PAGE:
When we talk about Quentin Tarantino, one cannot hold back certain expectations. And what are those? –Blood, some action and incredibly witty dialogues. But also something else, it’s that something about Tarantino movies that makes a difference. Whether it’s the absurd situations, the wonderfully twisted characters, or the unpredictable course of action, the result is always genius. And Django’s full of that.
It is technically an American western film, but it goes so much further. It has the romance, the comedy, the action and the history. As he did in his previous piece of work, Inglorious Basterds, Tarantino gathers the facts and then presents his version of history. Many Westerns take place during the slavery era but somehow, they get around it. Mr. Tarantino faced and embraced that, creating a brave and sometimes harsh feature film.
Dr. King Schultz (Christoph Waltz), a German dentist and bounty hunter frees a slave named Django (Jamie Foxx), a black hero defying all the social conventions of the time, one of a kind, whose aim is to find and free his wife Broomhilda (Kerry Washington). But on their way stand the mighty and ruthless Calvin Candie (Leonardo DiCaprio) and his double-faced old servant Stephen (Samuel L. Jackson).This luxury cast will not disappoint.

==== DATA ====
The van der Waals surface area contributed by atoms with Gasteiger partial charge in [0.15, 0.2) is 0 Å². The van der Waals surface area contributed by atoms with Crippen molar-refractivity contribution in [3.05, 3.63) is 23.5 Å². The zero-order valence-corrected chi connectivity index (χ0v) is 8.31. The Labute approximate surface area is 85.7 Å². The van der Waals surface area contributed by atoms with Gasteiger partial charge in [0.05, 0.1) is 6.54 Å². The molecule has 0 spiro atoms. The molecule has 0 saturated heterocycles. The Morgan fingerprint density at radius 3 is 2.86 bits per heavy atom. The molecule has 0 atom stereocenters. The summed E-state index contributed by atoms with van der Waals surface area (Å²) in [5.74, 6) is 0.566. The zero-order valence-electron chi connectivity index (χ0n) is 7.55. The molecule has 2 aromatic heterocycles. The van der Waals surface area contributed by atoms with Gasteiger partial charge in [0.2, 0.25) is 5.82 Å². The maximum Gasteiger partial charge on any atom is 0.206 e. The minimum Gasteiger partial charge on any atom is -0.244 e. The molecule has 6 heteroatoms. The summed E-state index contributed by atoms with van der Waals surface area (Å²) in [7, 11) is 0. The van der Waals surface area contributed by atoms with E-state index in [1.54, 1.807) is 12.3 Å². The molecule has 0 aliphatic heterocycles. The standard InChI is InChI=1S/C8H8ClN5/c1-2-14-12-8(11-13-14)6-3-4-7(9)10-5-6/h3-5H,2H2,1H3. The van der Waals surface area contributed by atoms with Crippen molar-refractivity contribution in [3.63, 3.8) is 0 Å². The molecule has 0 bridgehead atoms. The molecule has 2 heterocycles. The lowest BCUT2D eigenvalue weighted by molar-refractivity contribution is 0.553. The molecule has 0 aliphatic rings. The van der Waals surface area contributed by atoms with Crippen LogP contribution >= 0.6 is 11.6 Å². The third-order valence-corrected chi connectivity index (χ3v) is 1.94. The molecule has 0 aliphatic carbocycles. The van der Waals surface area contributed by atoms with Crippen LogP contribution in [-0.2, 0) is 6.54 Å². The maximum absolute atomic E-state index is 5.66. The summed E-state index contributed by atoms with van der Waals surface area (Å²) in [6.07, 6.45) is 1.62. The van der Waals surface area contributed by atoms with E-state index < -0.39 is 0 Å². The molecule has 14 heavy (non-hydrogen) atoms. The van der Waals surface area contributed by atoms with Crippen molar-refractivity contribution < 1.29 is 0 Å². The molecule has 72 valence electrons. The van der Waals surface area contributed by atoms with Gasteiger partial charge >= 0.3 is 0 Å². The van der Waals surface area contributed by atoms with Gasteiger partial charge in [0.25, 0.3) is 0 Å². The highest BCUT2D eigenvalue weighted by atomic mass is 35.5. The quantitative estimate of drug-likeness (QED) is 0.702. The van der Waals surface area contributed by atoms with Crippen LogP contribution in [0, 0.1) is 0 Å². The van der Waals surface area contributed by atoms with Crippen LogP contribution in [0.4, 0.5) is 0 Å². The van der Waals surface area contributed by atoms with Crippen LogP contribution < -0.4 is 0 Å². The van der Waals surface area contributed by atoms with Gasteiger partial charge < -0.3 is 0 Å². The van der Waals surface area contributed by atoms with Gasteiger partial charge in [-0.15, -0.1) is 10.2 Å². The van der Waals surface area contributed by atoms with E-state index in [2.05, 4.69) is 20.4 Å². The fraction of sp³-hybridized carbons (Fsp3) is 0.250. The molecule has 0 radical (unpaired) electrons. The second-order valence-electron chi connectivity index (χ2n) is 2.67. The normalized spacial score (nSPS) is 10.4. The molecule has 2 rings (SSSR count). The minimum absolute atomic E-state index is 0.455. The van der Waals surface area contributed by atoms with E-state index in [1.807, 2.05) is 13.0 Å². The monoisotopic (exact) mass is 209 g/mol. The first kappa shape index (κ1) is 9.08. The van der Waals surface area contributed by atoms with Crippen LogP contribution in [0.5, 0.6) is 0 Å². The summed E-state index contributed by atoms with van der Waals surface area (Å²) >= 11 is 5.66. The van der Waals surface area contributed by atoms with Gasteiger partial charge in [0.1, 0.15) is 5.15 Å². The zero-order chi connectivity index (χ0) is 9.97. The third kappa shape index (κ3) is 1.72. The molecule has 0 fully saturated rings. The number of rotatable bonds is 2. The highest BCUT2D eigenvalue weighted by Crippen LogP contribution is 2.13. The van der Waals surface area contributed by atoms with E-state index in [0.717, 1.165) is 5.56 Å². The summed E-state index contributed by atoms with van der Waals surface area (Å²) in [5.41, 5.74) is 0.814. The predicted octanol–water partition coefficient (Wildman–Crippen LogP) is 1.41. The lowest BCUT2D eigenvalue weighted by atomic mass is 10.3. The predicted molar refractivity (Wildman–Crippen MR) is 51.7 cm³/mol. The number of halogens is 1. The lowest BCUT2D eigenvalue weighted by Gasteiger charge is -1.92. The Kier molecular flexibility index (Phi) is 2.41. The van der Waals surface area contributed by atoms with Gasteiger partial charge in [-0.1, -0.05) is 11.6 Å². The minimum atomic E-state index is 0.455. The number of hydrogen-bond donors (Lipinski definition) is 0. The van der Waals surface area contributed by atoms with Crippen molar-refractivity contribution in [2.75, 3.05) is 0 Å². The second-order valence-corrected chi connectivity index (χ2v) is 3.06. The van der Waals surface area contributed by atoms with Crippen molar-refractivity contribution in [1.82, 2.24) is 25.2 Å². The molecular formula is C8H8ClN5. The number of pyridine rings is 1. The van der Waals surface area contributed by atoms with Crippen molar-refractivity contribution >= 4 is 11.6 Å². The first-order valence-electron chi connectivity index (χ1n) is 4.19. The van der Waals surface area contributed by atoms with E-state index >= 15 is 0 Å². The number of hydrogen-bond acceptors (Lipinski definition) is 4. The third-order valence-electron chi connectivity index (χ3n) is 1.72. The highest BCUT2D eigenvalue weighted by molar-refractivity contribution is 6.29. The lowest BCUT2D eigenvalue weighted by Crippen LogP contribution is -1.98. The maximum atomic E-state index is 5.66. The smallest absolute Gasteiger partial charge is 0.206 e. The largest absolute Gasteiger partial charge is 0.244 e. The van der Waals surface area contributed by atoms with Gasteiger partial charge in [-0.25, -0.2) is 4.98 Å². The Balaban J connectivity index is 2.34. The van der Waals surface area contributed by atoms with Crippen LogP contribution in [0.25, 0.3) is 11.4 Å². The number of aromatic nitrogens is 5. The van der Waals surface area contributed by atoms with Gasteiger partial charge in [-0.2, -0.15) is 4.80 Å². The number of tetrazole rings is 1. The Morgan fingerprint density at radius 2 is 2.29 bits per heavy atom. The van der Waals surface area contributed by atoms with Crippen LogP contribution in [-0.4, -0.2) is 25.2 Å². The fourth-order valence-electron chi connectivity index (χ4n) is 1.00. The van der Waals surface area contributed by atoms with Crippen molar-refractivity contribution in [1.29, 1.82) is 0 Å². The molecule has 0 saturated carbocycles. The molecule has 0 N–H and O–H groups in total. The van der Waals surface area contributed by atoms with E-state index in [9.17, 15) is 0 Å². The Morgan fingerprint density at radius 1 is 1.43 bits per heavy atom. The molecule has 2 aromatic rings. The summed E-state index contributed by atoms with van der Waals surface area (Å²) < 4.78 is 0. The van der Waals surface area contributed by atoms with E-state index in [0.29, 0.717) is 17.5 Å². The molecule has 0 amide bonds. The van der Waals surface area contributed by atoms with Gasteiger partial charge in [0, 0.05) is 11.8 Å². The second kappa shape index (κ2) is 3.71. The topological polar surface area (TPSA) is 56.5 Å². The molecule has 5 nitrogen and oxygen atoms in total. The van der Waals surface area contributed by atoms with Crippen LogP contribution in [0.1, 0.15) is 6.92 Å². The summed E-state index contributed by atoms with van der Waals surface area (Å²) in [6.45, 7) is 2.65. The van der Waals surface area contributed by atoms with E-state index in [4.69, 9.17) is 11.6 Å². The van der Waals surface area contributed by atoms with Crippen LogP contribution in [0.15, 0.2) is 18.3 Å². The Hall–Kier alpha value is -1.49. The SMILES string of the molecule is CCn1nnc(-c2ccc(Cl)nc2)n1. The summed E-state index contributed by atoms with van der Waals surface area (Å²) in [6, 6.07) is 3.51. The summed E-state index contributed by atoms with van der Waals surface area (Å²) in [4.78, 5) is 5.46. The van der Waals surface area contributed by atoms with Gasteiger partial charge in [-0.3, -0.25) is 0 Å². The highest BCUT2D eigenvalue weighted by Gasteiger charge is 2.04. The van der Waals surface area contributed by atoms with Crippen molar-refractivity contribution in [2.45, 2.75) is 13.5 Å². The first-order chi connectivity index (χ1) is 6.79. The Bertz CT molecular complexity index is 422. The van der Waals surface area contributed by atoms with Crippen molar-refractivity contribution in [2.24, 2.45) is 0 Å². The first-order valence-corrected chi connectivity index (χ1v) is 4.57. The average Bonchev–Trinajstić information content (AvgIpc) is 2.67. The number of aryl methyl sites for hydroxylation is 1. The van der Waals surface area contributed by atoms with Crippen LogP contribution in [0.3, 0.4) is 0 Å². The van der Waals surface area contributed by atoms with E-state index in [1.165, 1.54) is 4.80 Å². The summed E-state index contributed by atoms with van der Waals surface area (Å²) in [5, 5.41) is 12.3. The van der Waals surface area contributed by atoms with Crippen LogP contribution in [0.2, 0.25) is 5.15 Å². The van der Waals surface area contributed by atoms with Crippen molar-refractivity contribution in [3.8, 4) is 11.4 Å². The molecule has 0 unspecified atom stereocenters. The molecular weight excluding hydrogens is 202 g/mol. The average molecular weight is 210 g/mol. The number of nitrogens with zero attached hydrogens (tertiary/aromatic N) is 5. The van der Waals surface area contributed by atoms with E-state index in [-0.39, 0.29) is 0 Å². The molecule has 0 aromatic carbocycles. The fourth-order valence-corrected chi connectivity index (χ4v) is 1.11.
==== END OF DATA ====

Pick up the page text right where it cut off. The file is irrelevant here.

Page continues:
The soundtrack is a gem. Not only the more southern tracks create the right atmosphere to the scenes, but the surprising change of rhythm gave me goosebumps more than once. The person who is able to balance spaghetti western tracks along with the most up-to-date hip hop deserves at least, a standing ovation- or why not, an Academy Award.
Tarantino goes for western illustrations in real life. Magnificent scenery along with situations and lines that will make you burst into laughter. Some may think that the comedy aspect of some of the characters is disrespectful to the history of slavery; I disagree. He is just adding a modern touch to a classic movie genre. It is not a documentary and let’s not forget that the first aim of this movie is to entertain.
There is an integral consistency to the way each character behaves, a motive that leads them; although the romantic guidance of events calls for a little too much predictability. We know how detailed Mr. Tarantino is when personifying characters. There is no pointlessness; nothing is up to fate or out of place.